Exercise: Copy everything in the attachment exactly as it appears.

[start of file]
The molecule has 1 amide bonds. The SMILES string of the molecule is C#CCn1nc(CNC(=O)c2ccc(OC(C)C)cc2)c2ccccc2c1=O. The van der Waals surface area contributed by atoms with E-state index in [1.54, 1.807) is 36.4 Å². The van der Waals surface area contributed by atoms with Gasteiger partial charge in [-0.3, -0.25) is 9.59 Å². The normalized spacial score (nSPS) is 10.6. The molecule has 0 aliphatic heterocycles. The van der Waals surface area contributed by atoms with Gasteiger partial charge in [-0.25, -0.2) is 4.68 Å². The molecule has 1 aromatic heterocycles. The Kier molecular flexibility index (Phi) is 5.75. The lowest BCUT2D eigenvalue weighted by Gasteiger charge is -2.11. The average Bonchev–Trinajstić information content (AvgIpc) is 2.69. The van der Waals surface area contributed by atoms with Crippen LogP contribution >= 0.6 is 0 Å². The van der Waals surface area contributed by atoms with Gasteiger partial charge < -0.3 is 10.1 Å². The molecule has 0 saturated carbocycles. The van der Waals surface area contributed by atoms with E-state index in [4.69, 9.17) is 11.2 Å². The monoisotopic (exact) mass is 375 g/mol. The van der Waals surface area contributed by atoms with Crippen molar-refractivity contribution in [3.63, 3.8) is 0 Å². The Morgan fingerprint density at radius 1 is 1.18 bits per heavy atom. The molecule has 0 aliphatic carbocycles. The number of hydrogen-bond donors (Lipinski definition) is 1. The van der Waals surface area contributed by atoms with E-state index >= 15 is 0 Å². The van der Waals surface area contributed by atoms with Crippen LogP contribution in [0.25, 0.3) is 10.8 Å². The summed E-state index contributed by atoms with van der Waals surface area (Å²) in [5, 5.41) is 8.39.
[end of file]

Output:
The molecule has 1 amide bonds. The SMILES string of the molecule is C#CCn1nc(CNC(=O)c2ccc(OC(C)C)cc2)c2ccccc2c1=O. The van der Waals surface area contributed by atoms with E-state index in [1.54, 1.807) is 36.4 Å². The van der Waals surface area contributed by atoms with Gasteiger partial charge in [-0.3, -0.25) is 9.59 Å². The normalized spacial score (nSPS) is 10.6. The molecule has 0 aliphatic heterocycles. The van der Waals surface area contributed by atoms with Gasteiger partial charge in [-0.25, -0.2) is 4.68 Å². The molecule has 1 aromatic heterocycles. The Kier molecular flexibility index (Phi) is 5.75. The lowest BCUT2D eigenvalue weighted by Gasteiger charge is -2.11. The average Bonchev–Trinajstić information content (AvgIpc) is 2.69. The van der Waals surface area contributed by atoms with Crippen LogP contribution >= 0.6 is 0 Å². The van der Waals surface area contributed by atoms with Gasteiger partial charge < -0.3 is 10.1 Å². The molecule has 0 saturated carbocycles. The van der Waals surface area contributed by atoms with E-state index in [4.69, 9.17) is 11.2 Å². The monoisotopic (exact) mass is 375 g/mol. The van der Waals surface area contributed by atoms with Crippen molar-refractivity contribution in [3.63, 3.8) is 0 Å². The Morgan fingerprint density at radius 1 is 1.18 bits per heavy atom. The molecule has 0 aliphatic carbocycles. The number of hydrogen-bond donors (Lipinski definition) is 1. The van der Waals surface area contributed by atoms with E-state index >= 15 is 0 Å². The van der Waals surface area contributed by atoms with Crippen LogP contribution in [0.25, 0.3) is 10.8 Å². The summed E-state index contributed by atoms with van der Waals surface area (Å²) in [5, 5.41) is 8.39.